In mathematics, a manifold of dimension n is a topological space that near each point resembles n-dimensional Euclidean space. More precisely, each point of an n-dimensional manifold has a neighbourhood (mathematics)|neighbourhood that is homeomorphic to the Euclidean space of dimension n. Line (geometry)|Lines and circles, but not Lemniscate|figure eights, are one-dimensional manifolds. Two-dimensional manifolds are also called surfaces. Examples include the Plane (geometry)|plane, the sphere, and the torus, which can all be realized in three dimensions, but also the Klein bottle and real projective plane which cannot.
Although near each point, a manifold resembles Euclidean space, globally a manifold might not. For example, the surface of the sphere is not a Euclidean space, but in a region it can be charted by means of geographic maps: map projections of the region into the Euclidean plane. When a region appears in two neighbouring maps (in the context of manifolds they are called Atlas_(topology)#Charts|charts), the two representations do not coincide exactly and a transformation is needed to pass from one to the other, called a transition map.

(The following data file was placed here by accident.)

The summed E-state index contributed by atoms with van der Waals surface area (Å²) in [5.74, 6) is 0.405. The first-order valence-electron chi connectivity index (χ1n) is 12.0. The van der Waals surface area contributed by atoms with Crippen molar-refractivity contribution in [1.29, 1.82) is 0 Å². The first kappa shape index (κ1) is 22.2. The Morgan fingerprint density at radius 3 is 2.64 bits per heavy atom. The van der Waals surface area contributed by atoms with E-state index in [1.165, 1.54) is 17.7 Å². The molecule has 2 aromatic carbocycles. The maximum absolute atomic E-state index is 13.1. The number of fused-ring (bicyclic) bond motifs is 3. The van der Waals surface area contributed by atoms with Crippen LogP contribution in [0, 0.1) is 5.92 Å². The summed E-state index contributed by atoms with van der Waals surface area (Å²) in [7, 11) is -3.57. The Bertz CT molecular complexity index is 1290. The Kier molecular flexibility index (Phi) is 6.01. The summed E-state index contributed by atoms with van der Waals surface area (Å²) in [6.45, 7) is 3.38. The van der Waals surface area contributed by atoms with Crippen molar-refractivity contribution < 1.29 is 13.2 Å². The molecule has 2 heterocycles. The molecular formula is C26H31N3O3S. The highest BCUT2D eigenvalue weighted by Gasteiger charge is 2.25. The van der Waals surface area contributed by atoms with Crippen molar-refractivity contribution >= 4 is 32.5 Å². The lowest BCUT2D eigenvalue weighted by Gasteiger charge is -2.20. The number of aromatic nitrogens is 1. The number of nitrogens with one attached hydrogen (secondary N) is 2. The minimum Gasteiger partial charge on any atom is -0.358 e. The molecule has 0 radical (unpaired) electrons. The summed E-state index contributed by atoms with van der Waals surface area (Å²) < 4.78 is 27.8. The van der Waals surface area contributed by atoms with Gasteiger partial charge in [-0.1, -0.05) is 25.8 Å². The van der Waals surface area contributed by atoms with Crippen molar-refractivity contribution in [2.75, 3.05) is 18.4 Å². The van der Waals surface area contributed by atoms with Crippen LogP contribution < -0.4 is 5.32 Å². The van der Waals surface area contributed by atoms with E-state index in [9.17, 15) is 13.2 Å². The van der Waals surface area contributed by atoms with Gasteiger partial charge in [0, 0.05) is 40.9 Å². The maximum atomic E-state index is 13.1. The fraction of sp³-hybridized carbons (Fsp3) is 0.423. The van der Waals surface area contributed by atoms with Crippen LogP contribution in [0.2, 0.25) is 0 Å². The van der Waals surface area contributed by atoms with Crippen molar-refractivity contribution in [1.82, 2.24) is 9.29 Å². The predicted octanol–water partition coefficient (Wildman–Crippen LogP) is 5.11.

The concept of a manifold is central to many parts of geometry and modern mathematical physics because it allows more complicated structures to be described and understood in terms of the relatively well-understood properties of Euclidean space. Manifolds naturally arise as solution sets of systems of equations and as Graph of a function|graphs of functions. Manifolds may have additional features. One important class of manifolds is the class of differentiable manifolds.
This differentiable structure allows calculus to be done on manifolds. A Riemannian metric on a manifold allows distances and angles to be measured. Symplectic manifolds serve as the phase spaces in the Hamiltonian mechanics|Hamiltonian formalism of classical mechanics, while four-dimensional Lorentzian manifolds model spacetime in general relativity.

In mathematics, a manifold of dimension n is a topological space that near each point resembles n-dimensional Euclidean space. More precisely, each point of an n-dimensional manifold has a neighbourhood (mathematics)|neighbourhood that is homeomorphic to the Euclidean space of dimension n. Line (geometry)|Lines and circles, but not Lemniscate|figure eights, are one-dimensional manifolds. Two-dimensional manifolds are also called surfaces. Examples include the Plane (geometry)|plane, the sphere, and the torus, which can all be realized in three dimensions, but also the Klein bottle and real projective plane which cannot.
Although near each point, a manifold resembles Euclidean space, globally a manifold might not. For example, the surface of the sphere is not a Euclidean space, but in a region it can be charted by means of geographic maps: map projections of the region into the Euclidean plane. When a region appears in two neighbouring maps (in the context of manifolds they are called...